Hugely popular, versatile and widely planted international white variety equally capable of extreme mediocrity and regal splendour.
Early budding (so prey to spring frost) and ripening, productive. Easy to grow. Best suited to soils dominated by limestone or calcareous clay that are not too dry.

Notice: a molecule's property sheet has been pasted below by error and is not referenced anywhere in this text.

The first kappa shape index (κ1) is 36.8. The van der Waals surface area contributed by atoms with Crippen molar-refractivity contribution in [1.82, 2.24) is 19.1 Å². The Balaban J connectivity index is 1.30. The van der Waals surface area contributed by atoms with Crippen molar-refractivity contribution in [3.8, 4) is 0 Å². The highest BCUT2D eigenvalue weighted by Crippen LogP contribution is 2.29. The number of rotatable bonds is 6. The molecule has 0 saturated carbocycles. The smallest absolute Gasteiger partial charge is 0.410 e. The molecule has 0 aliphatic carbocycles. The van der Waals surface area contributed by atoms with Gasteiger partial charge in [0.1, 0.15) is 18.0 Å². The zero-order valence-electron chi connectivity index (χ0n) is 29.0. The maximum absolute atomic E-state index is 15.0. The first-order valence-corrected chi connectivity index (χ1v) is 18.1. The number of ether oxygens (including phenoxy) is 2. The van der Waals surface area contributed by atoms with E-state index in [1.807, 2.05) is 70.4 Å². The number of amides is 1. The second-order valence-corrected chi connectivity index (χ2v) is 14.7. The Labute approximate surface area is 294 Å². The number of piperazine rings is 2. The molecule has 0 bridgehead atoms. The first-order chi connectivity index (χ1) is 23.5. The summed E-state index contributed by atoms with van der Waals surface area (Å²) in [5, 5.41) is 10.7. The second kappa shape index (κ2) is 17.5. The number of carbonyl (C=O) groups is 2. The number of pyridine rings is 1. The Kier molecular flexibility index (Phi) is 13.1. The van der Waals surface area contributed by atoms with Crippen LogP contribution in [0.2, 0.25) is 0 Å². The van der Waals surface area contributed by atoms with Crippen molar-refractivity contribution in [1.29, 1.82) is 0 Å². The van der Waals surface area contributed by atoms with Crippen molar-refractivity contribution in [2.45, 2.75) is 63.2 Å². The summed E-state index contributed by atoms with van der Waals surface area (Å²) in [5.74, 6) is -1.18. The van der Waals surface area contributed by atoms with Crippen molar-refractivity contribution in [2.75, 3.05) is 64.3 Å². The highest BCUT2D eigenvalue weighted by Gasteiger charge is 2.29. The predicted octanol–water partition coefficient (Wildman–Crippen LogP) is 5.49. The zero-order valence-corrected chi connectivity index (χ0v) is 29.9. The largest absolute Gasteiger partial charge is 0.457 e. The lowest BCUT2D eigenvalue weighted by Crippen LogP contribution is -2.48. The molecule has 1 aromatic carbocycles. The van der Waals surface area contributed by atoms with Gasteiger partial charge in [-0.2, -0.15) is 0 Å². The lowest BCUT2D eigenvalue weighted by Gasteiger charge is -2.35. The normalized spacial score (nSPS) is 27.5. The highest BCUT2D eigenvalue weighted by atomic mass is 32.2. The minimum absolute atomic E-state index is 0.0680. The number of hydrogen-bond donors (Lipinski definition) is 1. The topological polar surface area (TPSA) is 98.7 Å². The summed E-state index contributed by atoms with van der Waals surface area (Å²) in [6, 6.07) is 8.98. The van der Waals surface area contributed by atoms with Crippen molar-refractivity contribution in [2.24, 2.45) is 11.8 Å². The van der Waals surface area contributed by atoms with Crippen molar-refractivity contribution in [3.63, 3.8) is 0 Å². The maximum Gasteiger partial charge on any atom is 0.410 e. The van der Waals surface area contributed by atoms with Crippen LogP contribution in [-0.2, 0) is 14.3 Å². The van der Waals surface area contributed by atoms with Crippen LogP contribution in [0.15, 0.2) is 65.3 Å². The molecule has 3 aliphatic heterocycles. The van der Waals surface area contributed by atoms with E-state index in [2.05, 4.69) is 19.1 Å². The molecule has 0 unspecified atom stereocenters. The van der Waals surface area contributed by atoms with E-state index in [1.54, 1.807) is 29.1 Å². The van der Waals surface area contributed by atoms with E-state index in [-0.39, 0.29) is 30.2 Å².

Chardonnay, loved or reviled, is arguably the most versatile white wine grape. Without a dominant flavour of its own, it can take on a wide array of aromas depending on where it is grown and, particularly, how it is made. Although the grapes generally reach relatively high sugar levels, the wines can taste lean, even tart, almost like a SAUVIGNON BLANC in its refreshing effect, in a cool climate such as that of Chablis. But whatever the style, through various swings of fashion, Chardonnay has shown itself a particularly malleable partner in such winemaking operations as malolactic fermentation, lees stirring, barrel fermentation and all manner of oak-related practices. It runs the gamut from subtle and savoury to rich and spicy still, dry wines, as well as providing unparalleled base wine for top-quality fizz and, occasionally, in the Mâconnais and Burgen-land for example, submitting to botrytis to produce interesting sweet wines.